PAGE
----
Most students I see for a year get stronger & more confident in reading/writing and leave intervention.There are only several students in my reading intervention now who were with me last year. One such quiet first grade boy, tall for his age, and very hesitant to speak English, was in those groups of eight last year.
I recall his teacher characterized Dan as weird. I found him artistic and inventive. She was sure “something’s wrong.”
Those were the days before we had LLI and the research to prove that intervention works best with 3. Now, finally mid year, I have exited various second graders and Dan is in a group of three.
Today our story about Meli, the dog going to school for training, engaged Dan fully. His read was expressive and practically unhesitating. His talk with me connected his experience with his own dog.
Dan dropped that continual worry from his face and the defensiveness in his manner disappeared. I could listen fully to this sudden burst of things he had to say. My few minutes with him stands out among a bazillion busy Monday things because I knew our relationship opened. The safety he needs in the group is realized.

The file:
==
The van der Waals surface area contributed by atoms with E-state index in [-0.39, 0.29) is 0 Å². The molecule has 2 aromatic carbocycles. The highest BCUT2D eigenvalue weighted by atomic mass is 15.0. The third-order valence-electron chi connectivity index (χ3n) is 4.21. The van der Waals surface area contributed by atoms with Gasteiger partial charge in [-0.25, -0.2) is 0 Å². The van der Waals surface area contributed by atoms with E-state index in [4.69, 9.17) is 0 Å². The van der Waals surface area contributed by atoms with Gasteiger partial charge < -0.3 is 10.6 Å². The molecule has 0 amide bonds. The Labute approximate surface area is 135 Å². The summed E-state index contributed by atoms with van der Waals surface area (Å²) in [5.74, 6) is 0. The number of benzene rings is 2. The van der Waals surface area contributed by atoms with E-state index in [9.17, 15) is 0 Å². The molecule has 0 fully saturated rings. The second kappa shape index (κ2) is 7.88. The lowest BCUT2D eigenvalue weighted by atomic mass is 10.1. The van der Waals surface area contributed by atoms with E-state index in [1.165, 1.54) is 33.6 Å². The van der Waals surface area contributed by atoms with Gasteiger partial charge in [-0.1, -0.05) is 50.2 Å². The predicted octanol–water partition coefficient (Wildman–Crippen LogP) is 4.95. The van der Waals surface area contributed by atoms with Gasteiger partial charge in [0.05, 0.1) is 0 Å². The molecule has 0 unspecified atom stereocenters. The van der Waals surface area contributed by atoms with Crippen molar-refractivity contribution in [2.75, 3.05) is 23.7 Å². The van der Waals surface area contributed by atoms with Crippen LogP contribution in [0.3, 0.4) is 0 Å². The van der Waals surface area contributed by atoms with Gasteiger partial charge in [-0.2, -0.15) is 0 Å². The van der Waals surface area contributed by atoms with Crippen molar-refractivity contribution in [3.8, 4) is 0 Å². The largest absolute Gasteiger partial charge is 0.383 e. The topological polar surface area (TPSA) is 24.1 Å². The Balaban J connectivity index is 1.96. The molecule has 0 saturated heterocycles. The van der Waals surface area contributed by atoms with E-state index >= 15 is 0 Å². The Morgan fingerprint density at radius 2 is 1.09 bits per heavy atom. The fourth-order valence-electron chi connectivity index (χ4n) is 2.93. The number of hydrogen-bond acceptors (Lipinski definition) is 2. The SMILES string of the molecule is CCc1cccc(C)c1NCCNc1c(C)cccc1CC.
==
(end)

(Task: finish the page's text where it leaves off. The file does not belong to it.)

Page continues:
There are students like him whom I especially want to see win. I root for the underdogs always. I detest when students get labeled “so low” or “the lowest I’ve ever had” (What? In your two years of teaching second grade since you switched from seventh?) I am rankled by comments like, “Well, his sister is RSP, ya know.”
Last year I couldn’t fully serve my mostly ELD students in groups of 8 for a half hour daily, although I made a difference. Now, finally getting the LLI model working in my schedule and with the right placements, I don’t see how teachers in full classroom can make the connections with and have the literacy happen for our students who process more slowly, have to translate in their minds, don’t hear much English at home, and who have gone through several years of school already without an award, a genuine praise or feedback on what’s going well.
That almost a run-on sentence really gets to the heart.
I’d be tuning out, too. I think Dan has learned to duck most things. But today, we had a little opening…I really think we are going to go somewhere.